Next door, the master bath provides a refuge where Melanie likes to unwind at the end of the day. Steve used carved consoles found on Magazine Street to create a pair of vanities, and mirrors hung on piano hinges front the medicine cabinets above them. The candle-lit chandelier, purchased at an auction ("I told Steve I wasn't leaving without it," says Melanie), moves up and down via a rope and pulley to make lighting the candles easier. Among the new fixtures are a Porcher tub with a Jado faucet and sconces from Restoration Hardware.
Contemporary art in the room includes a colorful 3-D nude by Timo Solin, spotlighted above the mantle, three of Steve's oil nudes, and drawings by local artist Zella Funk and WPA artist Edward Hagadorn. A separate area features Asian art and a unique shower made of corrugated tin with a floor lined with rocks. After investigating what it would cost to install a marble shower, Steve came up with the inexpensive alternative (the materials only cost about $50) while at Home Depot and installed it himself.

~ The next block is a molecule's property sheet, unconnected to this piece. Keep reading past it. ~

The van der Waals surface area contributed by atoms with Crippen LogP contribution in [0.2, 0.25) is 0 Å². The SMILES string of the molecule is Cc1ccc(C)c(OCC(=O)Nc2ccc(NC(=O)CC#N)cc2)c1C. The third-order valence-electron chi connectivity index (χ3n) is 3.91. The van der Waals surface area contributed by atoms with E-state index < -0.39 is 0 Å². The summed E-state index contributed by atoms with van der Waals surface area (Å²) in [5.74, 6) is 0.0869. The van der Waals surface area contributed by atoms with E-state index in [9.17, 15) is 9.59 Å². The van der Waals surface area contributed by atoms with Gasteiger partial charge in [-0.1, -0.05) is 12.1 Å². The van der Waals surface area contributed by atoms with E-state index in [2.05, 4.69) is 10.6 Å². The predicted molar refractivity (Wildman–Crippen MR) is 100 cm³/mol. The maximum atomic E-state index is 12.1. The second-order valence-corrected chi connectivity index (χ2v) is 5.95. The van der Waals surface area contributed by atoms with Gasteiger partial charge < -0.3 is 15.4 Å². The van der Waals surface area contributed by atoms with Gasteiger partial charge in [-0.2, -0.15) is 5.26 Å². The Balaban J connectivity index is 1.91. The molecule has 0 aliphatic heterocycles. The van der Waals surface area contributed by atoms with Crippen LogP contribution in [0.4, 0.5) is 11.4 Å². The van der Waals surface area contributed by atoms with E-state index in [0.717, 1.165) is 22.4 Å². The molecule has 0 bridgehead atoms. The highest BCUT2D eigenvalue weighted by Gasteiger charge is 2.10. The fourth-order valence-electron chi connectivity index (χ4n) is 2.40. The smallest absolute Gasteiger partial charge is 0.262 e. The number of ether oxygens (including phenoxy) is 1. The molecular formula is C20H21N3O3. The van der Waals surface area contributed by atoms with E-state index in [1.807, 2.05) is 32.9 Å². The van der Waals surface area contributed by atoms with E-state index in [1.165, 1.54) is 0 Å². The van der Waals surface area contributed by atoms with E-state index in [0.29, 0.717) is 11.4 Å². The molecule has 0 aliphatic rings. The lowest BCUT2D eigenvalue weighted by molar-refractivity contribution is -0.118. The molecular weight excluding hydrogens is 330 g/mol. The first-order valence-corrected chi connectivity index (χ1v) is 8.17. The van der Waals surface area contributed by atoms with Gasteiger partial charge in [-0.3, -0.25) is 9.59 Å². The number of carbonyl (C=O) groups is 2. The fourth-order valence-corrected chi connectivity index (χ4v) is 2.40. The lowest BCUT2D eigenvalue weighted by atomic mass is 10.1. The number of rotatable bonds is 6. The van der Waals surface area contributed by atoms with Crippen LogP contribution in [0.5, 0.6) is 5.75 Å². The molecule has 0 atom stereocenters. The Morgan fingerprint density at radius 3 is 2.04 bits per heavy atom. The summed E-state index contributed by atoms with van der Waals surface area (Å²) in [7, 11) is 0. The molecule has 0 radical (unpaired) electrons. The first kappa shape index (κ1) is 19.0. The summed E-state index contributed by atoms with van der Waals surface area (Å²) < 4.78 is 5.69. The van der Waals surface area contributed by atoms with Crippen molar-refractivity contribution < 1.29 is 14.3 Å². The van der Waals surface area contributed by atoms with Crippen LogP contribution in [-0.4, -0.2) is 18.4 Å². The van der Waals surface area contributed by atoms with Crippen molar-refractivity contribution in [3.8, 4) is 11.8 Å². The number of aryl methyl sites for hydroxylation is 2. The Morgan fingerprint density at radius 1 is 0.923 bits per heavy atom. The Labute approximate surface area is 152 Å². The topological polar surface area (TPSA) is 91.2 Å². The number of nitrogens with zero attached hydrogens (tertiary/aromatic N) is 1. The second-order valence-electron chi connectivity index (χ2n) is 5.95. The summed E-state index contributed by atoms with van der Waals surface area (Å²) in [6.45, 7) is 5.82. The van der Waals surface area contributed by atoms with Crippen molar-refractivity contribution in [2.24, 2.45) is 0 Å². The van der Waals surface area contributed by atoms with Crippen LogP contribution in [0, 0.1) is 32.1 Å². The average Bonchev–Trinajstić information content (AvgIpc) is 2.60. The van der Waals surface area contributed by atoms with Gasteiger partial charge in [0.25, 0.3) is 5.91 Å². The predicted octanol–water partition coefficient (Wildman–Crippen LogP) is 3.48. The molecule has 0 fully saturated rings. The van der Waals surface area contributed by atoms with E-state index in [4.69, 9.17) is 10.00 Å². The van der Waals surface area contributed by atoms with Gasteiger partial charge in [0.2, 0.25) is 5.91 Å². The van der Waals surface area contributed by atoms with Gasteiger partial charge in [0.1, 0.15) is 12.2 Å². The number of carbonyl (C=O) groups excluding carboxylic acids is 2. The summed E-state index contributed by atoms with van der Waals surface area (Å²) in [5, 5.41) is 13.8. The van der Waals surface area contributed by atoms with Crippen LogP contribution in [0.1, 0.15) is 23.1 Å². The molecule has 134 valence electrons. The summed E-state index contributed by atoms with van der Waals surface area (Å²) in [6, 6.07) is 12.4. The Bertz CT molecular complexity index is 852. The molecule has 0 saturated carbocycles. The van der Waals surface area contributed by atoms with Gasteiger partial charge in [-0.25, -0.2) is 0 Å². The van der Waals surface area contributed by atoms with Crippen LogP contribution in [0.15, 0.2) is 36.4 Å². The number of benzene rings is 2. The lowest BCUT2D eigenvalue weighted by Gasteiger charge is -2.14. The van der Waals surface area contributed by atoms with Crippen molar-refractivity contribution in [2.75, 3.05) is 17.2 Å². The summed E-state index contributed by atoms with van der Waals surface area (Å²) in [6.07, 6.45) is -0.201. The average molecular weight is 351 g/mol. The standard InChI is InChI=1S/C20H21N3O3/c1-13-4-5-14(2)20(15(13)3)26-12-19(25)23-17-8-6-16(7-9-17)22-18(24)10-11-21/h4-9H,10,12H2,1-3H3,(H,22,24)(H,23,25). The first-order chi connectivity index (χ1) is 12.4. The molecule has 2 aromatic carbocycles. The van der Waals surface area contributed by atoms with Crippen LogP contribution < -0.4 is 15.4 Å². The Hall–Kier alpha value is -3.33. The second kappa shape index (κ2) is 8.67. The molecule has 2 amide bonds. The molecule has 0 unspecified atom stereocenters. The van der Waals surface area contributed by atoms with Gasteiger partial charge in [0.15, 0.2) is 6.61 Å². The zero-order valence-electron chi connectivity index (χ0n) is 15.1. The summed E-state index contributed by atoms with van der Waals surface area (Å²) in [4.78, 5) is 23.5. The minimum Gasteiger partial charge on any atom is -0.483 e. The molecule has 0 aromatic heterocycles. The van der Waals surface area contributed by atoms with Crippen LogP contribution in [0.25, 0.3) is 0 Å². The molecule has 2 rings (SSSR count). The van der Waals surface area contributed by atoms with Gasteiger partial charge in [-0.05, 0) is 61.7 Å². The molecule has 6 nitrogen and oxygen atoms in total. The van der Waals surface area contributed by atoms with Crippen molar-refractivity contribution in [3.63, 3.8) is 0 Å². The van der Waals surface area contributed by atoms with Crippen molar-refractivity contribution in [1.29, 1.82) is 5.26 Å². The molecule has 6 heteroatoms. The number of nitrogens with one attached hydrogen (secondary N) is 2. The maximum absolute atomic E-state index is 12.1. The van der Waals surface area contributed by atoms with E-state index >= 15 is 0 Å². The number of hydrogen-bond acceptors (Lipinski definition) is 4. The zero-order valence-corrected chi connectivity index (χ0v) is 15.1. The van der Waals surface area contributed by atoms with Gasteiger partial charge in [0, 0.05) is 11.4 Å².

"Upstairs is really our sanctuary," says Melanie. But it's clear that the Martins, their families, and their neighbors enjoy the entire house. "When we first bought the house, the neighborhood wasn't really conducive to living here," says Melanie. "But it's become more gentrified and now we know everyone around here, and they know that if our front shutters are open, we're serving wine and they're welcome to come over. One of our favorite things about the house is that it's big enough to house the entire family."